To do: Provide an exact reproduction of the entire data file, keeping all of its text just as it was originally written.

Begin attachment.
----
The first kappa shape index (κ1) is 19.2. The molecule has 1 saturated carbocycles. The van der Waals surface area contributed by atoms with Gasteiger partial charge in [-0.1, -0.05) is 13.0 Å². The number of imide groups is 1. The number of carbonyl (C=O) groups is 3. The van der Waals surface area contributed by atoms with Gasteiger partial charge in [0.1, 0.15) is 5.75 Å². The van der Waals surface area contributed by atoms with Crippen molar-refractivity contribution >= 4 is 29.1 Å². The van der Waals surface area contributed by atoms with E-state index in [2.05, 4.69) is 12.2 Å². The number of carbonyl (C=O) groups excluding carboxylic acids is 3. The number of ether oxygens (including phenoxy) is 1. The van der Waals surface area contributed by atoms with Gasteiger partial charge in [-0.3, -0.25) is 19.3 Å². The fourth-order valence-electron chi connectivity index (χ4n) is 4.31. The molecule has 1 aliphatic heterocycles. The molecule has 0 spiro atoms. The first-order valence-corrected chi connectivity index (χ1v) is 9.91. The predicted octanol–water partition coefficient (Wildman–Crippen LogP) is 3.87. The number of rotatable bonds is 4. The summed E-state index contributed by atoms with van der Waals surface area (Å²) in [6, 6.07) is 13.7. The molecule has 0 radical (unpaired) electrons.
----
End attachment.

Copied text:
The first kappa shape index (κ1) is 19.2. The molecule has 1 saturated carbocycles. The van der Waals surface area contributed by atoms with Gasteiger partial charge in [-0.1, -0.05) is 13.0 Å². The number of imide groups is 1. The number of carbonyl (C=O) groups is 3. The van der Waals surface area contributed by atoms with Gasteiger partial charge in [0.1, 0.15) is 5.75 Å². The van der Waals surface area contributed by atoms with Crippen molar-refractivity contribution >= 4 is 29.1 Å². The van der Waals surface area contributed by atoms with E-state index in [2.05, 4.69) is 12.2 Å². The number of carbonyl (C=O) groups excluding carboxylic acids is 3. The number of ether oxygens (including phenoxy) is 1. The van der Waals surface area contributed by atoms with Gasteiger partial charge in [-0.3, -0.25) is 19.3 Å². The fourth-order valence-electron chi connectivity index (χ4n) is 4.31. The molecule has 1 aliphatic heterocycles. The molecule has 0 spiro atoms. The first-order valence-corrected chi connectivity index (χ1v) is 9.91. The predicted octanol–water partition coefficient (Wildman–Crippen LogP) is 3.87. The number of rotatable bonds is 4. The summed E-state index contributed by atoms with van der Waals surface area (Å²) in [6, 6.07) is 13.7. The molecule has 0 radical (unpaired) electrons.